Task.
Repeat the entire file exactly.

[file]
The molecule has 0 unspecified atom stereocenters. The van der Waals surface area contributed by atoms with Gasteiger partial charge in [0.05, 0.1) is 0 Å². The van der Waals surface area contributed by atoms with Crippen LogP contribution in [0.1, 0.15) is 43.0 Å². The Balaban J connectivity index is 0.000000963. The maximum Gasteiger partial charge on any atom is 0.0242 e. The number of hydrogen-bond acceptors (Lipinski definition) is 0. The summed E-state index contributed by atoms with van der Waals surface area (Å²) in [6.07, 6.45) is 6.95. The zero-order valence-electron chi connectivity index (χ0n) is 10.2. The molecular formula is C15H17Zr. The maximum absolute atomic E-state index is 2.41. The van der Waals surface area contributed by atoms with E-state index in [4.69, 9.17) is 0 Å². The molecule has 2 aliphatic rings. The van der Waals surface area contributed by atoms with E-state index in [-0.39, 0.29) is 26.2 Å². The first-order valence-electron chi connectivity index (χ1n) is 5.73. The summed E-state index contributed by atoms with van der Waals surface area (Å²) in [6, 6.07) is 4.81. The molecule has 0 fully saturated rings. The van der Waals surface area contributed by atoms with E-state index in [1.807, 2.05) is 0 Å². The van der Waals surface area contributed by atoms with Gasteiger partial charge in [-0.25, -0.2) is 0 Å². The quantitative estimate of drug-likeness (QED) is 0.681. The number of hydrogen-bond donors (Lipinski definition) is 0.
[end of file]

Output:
The molecule has 0 unspecified atom stereocenters. The van der Waals surface area contributed by atoms with Gasteiger partial charge in [0.05, 0.1) is 0 Å². The van der Waals surface area contributed by atoms with Crippen LogP contribution in [0.1, 0.15) is 43.0 Å². The Balaban J connectivity index is 0.000000963. The maximum Gasteiger partial charge on any atom is 0.0242 e. The number of hydrogen-bond acceptors (Lipinski definition) is 0. The summed E-state index contributed by atoms with van der Waals surface area (Å²) in [6.07, 6.45) is 6.95. The zero-order valence-electron chi connectivity index (χ0n) is 10.2. The molecular formula is C15H17Zr. The maximum absolute atomic E-state index is 2.41. The van der Waals surface area contributed by atoms with E-state index in [4.69, 9.17) is 0 Å². The molecule has 2 aliphatic rings. The van der Waals surface area contributed by atoms with E-state index in [-0.39, 0.29) is 26.2 Å². The first-order valence-electron chi connectivity index (χ1n) is 5.73. The summed E-state index contributed by atoms with van der Waals surface area (Å²) in [6, 6.07) is 4.81. The molecule has 0 fully saturated rings. The van der Waals surface area contributed by atoms with E-state index in [1.807, 2.05) is 0 Å². The van der Waals surface area contributed by atoms with Gasteiger partial charge in [-0.25, -0.2) is 0 Å². The quantitative estimate of drug-likeness (QED) is 0.681. The number of hydrogen-bond donors (Lipinski definition) is 0.